Incorporation Transparency

McClatchy DC: New Panama Papers leak shows U.S. oddly inactive

A new leak of data from the embattled law firm Mossack Fonseca shows it scrambling to contain the crisis triggered by the April 2016 leak of the Panama Papers and attempting to field demands for information from authorities in numerous countries — with the glaring exception of the United States.

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Countering Transnational Kleptocracy: How Democracies can lead the way

In the past few years, journalists and civil society activists have begun documenting globalized corruption on an unprecedented scale, from the Panama and Paradise Papers leaks and collaborative initiatives like the Organized Crime and Corruption Reporting Project to the countless individuals and organizations working at great personal risk in regions of marginal interest to mainstream international audiences. A special mention should be made of Forbidden Stories, a sadly necessary project which enables journalists to “swarm” the investigations of slain colleagues, ensuring that their killers’ attempt to silence them backfires spectacularly.

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Legislative Sausage-Making and Anonymous Shell Companies

Unfortunately, the United States is the easiest place in the world to set up an anonymous shell company. It can be done online in a few minutes and for minimal cost, with no requirement that those who actually own or control the company disclose their ownership. Shell companies can also be registered to someone who provides his or her identity for a fee, known as a nominee, who can be a lawyer, accountant, another person connected to the real owner, or even another company or trust. As a former Treasury special agent, I can attest that the establishment of multiple “layers” where the true beneficiary is not known makes it extremely difficult to follow the criminal money trail.

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ThinkProgress: Delaware ready to crack down on anonymous shell companies

At long last, the U.S. may be moving toward preventing the types of anonymous shell companies that criminals, kleptocrats, and arms dealers have long sought. But just as Delaware, the country’s leading anonymous shell company provider, gets on board with new transparency measures, Congress has taken a significant step back, gutting a bill that could have potentially ended the U.S.’s role as the world’s anonymous company capital.

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House AML Bill is a Missed Opportunity

By Gary Kalman

At first look, the banking community should be pleased with a bill scheduled for a vote this week in the House Financial Services Committee. Several provisions aim to reduce the compliance costs of financial institutions when trying to meet the requirements of anti-money-laundering rules.

Yet first looks can be deceiving.

A previous version of the bill, a discussion draft examined by the committee in November, included virtually all of the current provisions, such as incentives for innovation, increased information sharing and feedback from the Financial Crimes Enforcement Network and streamlining of suspicious activity reporting. But one provision missing from the latest draft of the bill is a section to require Fincen to collect beneficial ownership information at the time of corporate formation and share that information with financial institutions and law enforcement. Considering Fincen’s new customer due diligence rule, which requires banks to identify beneficial owners of certain corporate bank accounts, this provision would have reduced compliance costs and potential liability should banks find themselves at odds with their regulators over AML compliance.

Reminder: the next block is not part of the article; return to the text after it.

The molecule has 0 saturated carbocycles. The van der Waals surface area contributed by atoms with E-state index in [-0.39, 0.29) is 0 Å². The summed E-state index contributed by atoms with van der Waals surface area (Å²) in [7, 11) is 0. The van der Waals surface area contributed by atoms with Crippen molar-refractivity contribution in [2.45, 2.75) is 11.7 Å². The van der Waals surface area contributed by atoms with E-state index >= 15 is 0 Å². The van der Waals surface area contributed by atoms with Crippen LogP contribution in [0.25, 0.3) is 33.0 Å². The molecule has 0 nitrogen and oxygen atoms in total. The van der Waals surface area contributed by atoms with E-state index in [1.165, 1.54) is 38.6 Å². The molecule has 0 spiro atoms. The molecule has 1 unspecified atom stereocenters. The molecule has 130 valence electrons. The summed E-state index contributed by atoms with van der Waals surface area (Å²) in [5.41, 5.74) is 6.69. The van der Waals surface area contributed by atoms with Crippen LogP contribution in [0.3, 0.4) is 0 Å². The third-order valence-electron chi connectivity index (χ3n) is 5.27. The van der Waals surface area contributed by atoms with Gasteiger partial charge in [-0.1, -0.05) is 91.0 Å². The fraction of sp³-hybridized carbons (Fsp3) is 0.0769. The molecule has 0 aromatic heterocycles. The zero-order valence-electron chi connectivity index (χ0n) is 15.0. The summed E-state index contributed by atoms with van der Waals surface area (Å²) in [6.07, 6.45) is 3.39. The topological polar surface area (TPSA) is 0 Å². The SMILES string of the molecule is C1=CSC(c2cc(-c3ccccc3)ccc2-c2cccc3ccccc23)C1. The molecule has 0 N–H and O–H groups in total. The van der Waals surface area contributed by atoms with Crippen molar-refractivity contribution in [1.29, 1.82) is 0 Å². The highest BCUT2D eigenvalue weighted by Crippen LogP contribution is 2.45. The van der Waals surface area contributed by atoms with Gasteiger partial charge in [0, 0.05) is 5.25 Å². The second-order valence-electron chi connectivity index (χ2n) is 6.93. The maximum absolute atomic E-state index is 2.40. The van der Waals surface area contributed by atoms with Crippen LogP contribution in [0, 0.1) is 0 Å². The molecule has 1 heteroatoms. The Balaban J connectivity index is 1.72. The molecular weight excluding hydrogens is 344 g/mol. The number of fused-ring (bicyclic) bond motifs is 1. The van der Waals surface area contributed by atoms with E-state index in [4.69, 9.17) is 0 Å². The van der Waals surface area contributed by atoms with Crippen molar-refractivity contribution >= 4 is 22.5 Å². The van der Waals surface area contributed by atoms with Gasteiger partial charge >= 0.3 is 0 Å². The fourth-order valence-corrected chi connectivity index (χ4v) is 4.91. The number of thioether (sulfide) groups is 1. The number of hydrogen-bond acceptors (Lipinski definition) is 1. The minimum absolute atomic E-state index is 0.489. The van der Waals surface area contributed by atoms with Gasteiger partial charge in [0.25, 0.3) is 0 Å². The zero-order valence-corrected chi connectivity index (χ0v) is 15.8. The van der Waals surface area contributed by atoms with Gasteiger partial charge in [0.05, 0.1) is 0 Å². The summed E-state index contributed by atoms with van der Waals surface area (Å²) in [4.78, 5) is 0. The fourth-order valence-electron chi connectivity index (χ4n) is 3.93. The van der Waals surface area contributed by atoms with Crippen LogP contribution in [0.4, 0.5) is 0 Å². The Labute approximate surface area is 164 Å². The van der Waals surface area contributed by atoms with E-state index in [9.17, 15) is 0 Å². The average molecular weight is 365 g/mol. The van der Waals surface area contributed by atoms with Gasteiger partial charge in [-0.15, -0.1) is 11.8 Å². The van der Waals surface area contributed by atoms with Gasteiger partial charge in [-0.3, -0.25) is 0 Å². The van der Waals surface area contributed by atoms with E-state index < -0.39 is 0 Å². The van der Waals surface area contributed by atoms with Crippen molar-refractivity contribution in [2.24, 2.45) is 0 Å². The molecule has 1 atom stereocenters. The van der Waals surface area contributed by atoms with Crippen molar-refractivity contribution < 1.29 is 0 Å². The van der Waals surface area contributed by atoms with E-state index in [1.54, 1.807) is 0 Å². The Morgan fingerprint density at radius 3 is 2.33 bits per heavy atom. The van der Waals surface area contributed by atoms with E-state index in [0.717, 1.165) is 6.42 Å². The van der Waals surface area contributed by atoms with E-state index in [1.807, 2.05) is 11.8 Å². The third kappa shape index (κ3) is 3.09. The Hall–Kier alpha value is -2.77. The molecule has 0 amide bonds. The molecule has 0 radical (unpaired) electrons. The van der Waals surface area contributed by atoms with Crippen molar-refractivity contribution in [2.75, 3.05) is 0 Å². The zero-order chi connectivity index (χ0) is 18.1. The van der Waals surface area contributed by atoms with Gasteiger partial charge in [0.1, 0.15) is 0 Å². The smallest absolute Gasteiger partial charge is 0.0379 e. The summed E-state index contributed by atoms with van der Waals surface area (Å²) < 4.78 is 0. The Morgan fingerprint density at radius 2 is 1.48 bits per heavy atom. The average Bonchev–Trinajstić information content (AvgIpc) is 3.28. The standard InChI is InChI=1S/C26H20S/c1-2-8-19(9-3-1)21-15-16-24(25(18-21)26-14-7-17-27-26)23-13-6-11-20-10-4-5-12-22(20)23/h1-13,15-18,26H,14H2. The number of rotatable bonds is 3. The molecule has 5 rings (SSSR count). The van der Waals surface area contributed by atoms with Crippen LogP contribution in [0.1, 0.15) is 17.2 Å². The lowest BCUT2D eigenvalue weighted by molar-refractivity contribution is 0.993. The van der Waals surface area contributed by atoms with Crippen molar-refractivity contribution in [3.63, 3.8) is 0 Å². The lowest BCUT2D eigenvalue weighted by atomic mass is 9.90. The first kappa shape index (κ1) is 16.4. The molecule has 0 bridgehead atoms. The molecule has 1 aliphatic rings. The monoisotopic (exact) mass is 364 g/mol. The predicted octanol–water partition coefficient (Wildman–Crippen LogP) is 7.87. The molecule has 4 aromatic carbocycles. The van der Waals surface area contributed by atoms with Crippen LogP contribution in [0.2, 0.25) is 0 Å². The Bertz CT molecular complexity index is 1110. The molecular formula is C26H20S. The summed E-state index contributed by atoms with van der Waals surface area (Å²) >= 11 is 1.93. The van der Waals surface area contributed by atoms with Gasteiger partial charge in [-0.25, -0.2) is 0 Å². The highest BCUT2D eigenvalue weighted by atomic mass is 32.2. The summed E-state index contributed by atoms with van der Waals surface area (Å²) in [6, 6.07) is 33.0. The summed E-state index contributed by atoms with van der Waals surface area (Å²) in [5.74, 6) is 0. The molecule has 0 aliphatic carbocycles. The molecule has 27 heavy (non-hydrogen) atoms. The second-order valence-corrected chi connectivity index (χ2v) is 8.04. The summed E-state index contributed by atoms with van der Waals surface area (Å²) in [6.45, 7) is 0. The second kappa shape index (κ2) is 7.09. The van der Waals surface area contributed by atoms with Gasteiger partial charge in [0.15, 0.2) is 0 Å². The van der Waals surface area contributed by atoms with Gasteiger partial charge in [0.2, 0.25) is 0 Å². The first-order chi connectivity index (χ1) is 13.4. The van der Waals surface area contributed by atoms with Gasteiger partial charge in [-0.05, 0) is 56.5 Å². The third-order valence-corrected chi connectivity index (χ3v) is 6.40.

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Quartz: House Republicans are gutting a bill to fight money-laundering

House Republicans this week axed a key passage in a bill that is deemed crucial in the fight to stop kleptocrats, drug traffickers and terrorists from laundering money through the US.

The original legislation would have forced anyone setting up a company in the US to tell authorities who the actual owner was. Law enforcement, anti-corruption groups and national security experts say this is essential in fighting crimes that range from child trafficking to Russian election hacking; America’s opaque incorporation laws can otherwise make it impossible to find out who is behind a company benefiting from such crimes.

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Delaware Endorses Bill to Tackle Anonymous Companies

Move Comes as Lawmakers Consider Dropping Important Anti-Money Laundering Section from Legislation

WASHINGTON, D.C. — Delaware’s top government official overseeing company formation in the state endorsed a bipartisan federal proposal to require companies to disclose their true owners at the time of formation in new a new letter to Congress.

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America must continue the fight against kleptocracy around the globe

Criminals and corrupt government officials and businesses use anonymous companies – usually registered in Western, developed countries – to move and hide assets, launder money, and evade law enforcement. The true owners of these companies should be required to report to authorities their identity when incorporating as a company or legal entity. This simple transparency would make it much harder for corrupt officials to steal vast wealth from their populations.

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